3. Arcade Fire - The Suburbs
No surprises here. This is a big, killer album; one that cuts across genres and niches. This album will easily make the long list, definitely make the shortlist, and it will likely be the album to beat when the final prize is handed out.

2. Braids - Native Speaker
This hypnotic experimental pop album just keeps on giving. Layers of electronic glitches and sustaining sounds build upon layers of otherworldly vocals. And then everything washes out, and the process starts again. Lather, rinse, repeat. Or, as Robert Everett-Green of the Globe and Mail put it much more poetically, Braids "makes music the way the sea handles water, by overlapping simple elements to produce overwhelming effects." The stand out tracks on this album like "Lemonade" or "Plath Heart" were quick to garner attention, but the song that best encapsulates the band is "Lammicken". Go listen to it. Love it. Then listen again.

1. Hooded Fang  - Hooded Fang Album
This album snuck up on me. Completely. Not that it's hard to get into. In fact, at first pass, it seems rather innocuous: happy cute melodies laced over pleasing instrumentation. It seemed so straightforward that I didn't think it would have any staying power. But, as I kept returning to it again and again, almost as if it was against my will, I realized how wonderfully crafted this collection of indie-pop songs    is. The tracks are tight, succinct and beaming with romantic innocence. The band is like a more dialed-down, self-depricating version of Stars, but not as serious and moody as Belle and Sebastien. They wear their emotions on their sleeves but they've got jackets on.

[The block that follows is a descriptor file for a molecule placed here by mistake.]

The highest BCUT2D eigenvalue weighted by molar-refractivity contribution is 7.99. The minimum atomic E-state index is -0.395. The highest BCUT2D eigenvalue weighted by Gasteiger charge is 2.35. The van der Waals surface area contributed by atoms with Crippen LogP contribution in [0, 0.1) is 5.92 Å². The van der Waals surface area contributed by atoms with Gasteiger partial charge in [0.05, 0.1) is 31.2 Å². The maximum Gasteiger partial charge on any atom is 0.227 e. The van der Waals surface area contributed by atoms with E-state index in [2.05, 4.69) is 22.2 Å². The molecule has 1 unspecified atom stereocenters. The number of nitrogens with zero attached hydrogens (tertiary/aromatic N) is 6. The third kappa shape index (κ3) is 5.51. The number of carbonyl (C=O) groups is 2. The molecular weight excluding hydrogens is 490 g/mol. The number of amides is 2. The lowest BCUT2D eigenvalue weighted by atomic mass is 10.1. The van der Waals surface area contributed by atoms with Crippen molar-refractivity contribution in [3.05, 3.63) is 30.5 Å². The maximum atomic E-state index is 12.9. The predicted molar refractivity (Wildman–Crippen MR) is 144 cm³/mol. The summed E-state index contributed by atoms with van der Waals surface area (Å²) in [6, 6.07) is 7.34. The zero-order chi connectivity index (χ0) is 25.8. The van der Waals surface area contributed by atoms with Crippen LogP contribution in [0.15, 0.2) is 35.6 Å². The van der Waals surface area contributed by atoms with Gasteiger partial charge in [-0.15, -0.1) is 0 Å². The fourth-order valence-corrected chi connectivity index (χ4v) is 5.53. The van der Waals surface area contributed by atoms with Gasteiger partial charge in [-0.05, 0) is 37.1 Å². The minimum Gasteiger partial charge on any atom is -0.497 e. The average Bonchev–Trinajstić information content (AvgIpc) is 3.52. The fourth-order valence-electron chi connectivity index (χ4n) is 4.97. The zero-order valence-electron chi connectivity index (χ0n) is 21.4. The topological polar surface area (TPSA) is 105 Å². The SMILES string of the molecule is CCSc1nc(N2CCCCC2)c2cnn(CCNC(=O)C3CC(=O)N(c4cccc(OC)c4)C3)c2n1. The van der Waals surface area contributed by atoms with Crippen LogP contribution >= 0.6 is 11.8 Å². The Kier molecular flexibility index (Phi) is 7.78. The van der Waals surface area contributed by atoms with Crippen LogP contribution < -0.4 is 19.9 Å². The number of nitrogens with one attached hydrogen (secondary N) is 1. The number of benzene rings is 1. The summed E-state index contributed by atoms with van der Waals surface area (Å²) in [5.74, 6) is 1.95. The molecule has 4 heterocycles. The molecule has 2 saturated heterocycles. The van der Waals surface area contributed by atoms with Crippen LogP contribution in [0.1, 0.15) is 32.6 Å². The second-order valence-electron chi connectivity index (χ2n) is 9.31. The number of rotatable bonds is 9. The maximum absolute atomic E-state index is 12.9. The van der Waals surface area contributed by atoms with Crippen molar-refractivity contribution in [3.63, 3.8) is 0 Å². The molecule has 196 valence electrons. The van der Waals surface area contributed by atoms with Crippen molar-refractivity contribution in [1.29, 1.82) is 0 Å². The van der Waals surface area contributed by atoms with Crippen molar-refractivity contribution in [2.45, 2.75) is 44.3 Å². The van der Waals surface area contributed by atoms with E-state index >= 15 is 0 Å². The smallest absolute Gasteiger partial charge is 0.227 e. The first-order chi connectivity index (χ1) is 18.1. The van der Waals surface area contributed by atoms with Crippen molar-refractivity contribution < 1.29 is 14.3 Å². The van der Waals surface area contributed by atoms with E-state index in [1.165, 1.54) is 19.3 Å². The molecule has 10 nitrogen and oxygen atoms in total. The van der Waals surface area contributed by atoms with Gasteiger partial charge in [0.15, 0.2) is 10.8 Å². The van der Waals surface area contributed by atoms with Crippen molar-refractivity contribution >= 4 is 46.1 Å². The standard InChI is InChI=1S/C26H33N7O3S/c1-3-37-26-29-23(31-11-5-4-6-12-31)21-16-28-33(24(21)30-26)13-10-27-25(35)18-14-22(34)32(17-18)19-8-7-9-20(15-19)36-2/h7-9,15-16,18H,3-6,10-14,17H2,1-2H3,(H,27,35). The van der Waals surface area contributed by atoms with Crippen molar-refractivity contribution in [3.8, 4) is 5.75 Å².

Honourable Mentions
Sarah Harmer - Oh Little Fire. There's something about the way Sarah Harmer tells stories. And while this has been true for all her solo albums (and her work with Weeping Tile), I've been disappointed, musically, by what her last few albums have had to offer. The songs seemed to blend into one another, hinting that maybe she was a bit stuck. Oh Little Fire shows how wrong that assumption was. Her signature catchy smart tracks are surrounded by hidden subtle gems, making for a wonderfully rich album experience. It seems weird to have had to decide between Sarah Harmer and Colin Stetson for the last spot; the two albums could not be further apart. I hope she makes the long list...so I can agonize over her album again.

Before I get called out for the Anglo indie bent here, I should mention that Malajube and Tigre et Diesel both had incredibly solid, fuzzy, dancey albums, but none of them lived up to Karkwa's album last year. In truth, I found myself closer to including the quieter and moodier albums from Monogrenade and Peter Peter on my ballot. If you're looking for reasons to learn French, be sure to check these last two out.

Polaris Headquarters will announce the long list of the top 40 albums in about 10 days. Stay tuned.



phl_lmbrt / June 7, 2011 at 08:12 pm
i'd go with Galaxi – Tigre et diésel - for sure. Then a spot for Jimy Hunt self-title. Colin Stetson is another great pick. But for some reason, i doubt it's Polaris material. Suuns – Zero Qc – is another of my favourites canadian album of end 2010, beginning 2011. and finally i wouldn't be surprise to see Random Recipe making the long list, even though it's really not my thing!
Kanchipuram sarees / June 6, 2018 at 10:42 pm
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golu dolls / June 6, 2018 at 10:42 pm
nice post